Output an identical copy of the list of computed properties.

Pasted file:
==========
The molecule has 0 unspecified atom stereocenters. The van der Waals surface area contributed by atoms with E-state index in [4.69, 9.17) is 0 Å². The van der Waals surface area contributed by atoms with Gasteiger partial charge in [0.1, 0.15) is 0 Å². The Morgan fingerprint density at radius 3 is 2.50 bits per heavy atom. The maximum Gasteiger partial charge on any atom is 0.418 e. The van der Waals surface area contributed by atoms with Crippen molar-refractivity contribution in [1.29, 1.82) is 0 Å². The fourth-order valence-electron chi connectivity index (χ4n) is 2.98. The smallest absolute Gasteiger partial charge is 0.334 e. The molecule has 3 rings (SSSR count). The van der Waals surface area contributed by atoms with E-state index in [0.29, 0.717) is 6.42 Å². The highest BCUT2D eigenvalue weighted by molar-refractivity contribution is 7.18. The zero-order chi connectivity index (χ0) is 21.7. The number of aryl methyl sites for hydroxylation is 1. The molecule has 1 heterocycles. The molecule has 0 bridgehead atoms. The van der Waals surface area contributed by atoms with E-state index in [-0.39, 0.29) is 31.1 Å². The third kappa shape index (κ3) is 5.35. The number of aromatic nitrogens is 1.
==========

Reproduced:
The molecule has 0 unspecified atom stereocenters. The van der Waals surface area contributed by atoms with E-state index in [4.69, 9.17) is 0 Å². The van der Waals surface area contributed by atoms with Gasteiger partial charge in [0.1, 0.15) is 0 Å². The Morgan fingerprint density at radius 3 is 2.50 bits per heavy atom. The maximum Gasteiger partial charge on any atom is 0.418 e. The van der Waals surface area contributed by atoms with Crippen molar-refractivity contribution in [1.29, 1.82) is 0 Å². The fourth-order valence-electron chi connectivity index (χ4n) is 2.98. The smallest absolute Gasteiger partial charge is 0.334 e. The molecule has 3 rings (SSSR count). The van der Waals surface area contributed by atoms with E-state index in [0.29, 0.717) is 6.42 Å². The highest BCUT2D eigenvalue weighted by molar-refractivity contribution is 7.18. The zero-order chi connectivity index (χ0) is 21.7. The number of aryl methyl sites for hydroxylation is 1. The molecule has 1 heterocycles. The molecule has 0 bridgehead atoms. The van der Waals surface area contributed by atoms with E-state index in [-0.39, 0.29) is 31.1 Å². The third kappa shape index (κ3) is 5.35. The number of aromatic nitrogens is 1.